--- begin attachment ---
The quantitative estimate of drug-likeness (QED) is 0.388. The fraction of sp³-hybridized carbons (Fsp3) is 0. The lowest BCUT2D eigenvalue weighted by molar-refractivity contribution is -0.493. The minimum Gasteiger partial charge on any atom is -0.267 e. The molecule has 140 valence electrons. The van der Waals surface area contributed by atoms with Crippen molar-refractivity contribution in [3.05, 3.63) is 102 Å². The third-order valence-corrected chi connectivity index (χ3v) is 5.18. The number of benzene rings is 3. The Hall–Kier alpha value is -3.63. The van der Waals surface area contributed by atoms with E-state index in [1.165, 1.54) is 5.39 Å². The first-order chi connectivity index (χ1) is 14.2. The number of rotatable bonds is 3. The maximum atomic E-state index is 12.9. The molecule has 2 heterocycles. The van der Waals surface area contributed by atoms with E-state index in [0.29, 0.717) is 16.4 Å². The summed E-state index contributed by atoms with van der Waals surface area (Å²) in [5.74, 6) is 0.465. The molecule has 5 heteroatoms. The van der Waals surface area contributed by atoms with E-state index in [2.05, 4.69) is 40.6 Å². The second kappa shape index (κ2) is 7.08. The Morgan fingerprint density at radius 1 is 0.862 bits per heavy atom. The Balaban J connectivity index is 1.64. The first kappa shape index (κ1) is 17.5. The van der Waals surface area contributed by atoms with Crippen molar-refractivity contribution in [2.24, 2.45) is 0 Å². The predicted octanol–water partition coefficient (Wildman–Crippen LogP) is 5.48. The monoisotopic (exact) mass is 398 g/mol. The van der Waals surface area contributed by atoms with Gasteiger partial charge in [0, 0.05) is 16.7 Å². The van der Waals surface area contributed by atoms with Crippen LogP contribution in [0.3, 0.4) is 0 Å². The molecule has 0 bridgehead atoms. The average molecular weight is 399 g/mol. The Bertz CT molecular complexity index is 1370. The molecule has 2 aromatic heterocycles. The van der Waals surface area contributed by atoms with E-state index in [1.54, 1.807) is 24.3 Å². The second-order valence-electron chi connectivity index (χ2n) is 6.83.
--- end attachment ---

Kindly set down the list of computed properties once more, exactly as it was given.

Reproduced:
The quantitative estimate of drug-likeness (QED) is 0.388. The fraction of sp³-hybridized carbons (Fsp3) is 0. The lowest BCUT2D eigenvalue weighted by molar-refractivity contribution is -0.493. The minimum Gasteiger partial charge on any atom is -0.267 e. The molecule has 140 valence electrons. The van der Waals surface area contributed by atoms with Crippen molar-refractivity contribution in [3.05, 3.63) is 102 Å². The third-order valence-corrected chi connectivity index (χ3v) is 5.18. The number of benzene rings is 3. The Hall–Kier alpha value is -3.63. The van der Waals surface area contributed by atoms with E-state index in [1.165, 1.54) is 5.39 Å². The first-order chi connectivity index (χ1) is 14.2. The number of rotatable bonds is 3. The maximum atomic E-state index is 12.9. The molecule has 2 heterocycles. The van der Waals surface area contributed by atoms with E-state index in [0.29, 0.717) is 16.4 Å². The summed E-state index contributed by atoms with van der Waals surface area (Å²) in [5.74, 6) is 0.465. The molecule has 5 heteroatoms. The van der Waals surface area contributed by atoms with E-state index in [2.05, 4.69) is 40.6 Å². The second kappa shape index (κ2) is 7.08. The Morgan fingerprint density at radius 1 is 0.862 bits per heavy atom. The Balaban J connectivity index is 1.64. The first kappa shape index (κ1) is 17.5. The van der Waals surface area contributed by atoms with Crippen molar-refractivity contribution in [2.24, 2.45) is 0 Å². The predicted octanol–water partition coefficient (Wildman–Crippen LogP) is 5.48. The monoisotopic (exact) mass is 398 g/mol. The van der Waals surface area contributed by atoms with Gasteiger partial charge in [0, 0.05) is 16.7 Å². The van der Waals surface area contributed by atoms with Crippen LogP contribution in [0.3, 0.4) is 0 Å². The molecule has 0 bridgehead atoms. The average molecular weight is 399 g/mol. The Bertz CT molecular complexity index is 1370. The molecule has 2 aromatic heterocycles. The van der Waals surface area contributed by atoms with E-state index in [1.54, 1.807) is 24.3 Å². The second-order valence-electron chi connectivity index (χ2n) is 6.83.